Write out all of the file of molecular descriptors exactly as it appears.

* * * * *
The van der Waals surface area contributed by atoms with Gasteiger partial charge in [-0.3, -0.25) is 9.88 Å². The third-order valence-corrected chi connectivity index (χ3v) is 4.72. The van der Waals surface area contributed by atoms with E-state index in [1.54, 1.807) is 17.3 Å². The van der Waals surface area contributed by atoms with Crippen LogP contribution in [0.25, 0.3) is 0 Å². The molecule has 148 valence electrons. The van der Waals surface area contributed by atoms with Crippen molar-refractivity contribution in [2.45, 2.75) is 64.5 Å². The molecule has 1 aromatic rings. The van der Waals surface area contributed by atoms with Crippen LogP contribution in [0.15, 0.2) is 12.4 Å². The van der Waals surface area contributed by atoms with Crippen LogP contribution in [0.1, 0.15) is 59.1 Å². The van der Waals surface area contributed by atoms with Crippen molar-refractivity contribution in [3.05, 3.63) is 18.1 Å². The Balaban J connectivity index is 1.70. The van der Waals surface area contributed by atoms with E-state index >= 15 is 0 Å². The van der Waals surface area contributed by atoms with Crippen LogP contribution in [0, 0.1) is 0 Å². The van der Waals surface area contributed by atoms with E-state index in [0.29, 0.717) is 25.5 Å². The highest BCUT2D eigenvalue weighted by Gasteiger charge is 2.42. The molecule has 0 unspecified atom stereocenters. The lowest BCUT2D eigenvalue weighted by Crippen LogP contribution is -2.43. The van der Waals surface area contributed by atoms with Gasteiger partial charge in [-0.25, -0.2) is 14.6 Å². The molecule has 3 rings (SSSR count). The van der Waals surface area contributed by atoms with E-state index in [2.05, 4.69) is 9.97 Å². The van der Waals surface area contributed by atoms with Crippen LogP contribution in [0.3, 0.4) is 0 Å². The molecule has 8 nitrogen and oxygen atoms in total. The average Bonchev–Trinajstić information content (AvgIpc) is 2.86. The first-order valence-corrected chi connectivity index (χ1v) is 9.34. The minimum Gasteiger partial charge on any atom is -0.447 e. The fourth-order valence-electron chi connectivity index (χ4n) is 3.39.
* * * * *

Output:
The van der Waals surface area contributed by atoms with Gasteiger partial charge in [-0.3, -0.25) is 9.88 Å². The third-order valence-corrected chi connectivity index (χ3v) is 4.72. The van der Waals surface area contributed by atoms with E-state index in [1.54, 1.807) is 17.3 Å². The van der Waals surface area contributed by atoms with Crippen LogP contribution in [0.25, 0.3) is 0 Å². The molecule has 148 valence electrons. The van der Waals surface area contributed by atoms with Crippen molar-refractivity contribution in [2.45, 2.75) is 64.5 Å². The molecule has 1 aromatic rings. The van der Waals surface area contributed by atoms with Crippen LogP contribution in [0.15, 0.2) is 12.4 Å². The van der Waals surface area contributed by atoms with Crippen LogP contribution in [0.1, 0.15) is 59.1 Å². The van der Waals surface area contributed by atoms with Crippen molar-refractivity contribution in [3.05, 3.63) is 18.1 Å². The Balaban J connectivity index is 1.70. The van der Waals surface area contributed by atoms with E-state index >= 15 is 0 Å². The van der Waals surface area contributed by atoms with Crippen LogP contribution in [0, 0.1) is 0 Å². The van der Waals surface area contributed by atoms with E-state index in [0.29, 0.717) is 25.5 Å². The highest BCUT2D eigenvalue weighted by Gasteiger charge is 2.42. The molecule has 0 unspecified atom stereocenters. The lowest BCUT2D eigenvalue weighted by Crippen LogP contribution is -2.43. The van der Waals surface area contributed by atoms with Gasteiger partial charge in [-0.25, -0.2) is 14.6 Å². The molecule has 3 rings (SSSR count). The van der Waals surface area contributed by atoms with E-state index in [2.05, 4.69) is 9.97 Å². The van der Waals surface area contributed by atoms with Crippen LogP contribution in [0.3, 0.4) is 0 Å². The molecule has 8 nitrogen and oxygen atoms in total. The average Bonchev–Trinajstić information content (AvgIpc) is 2.86. The first-order valence-corrected chi connectivity index (χ1v) is 9.34. The minimum Gasteiger partial charge on any atom is -0.447 e. The fourth-order valence-electron chi connectivity index (χ4n) is 3.39.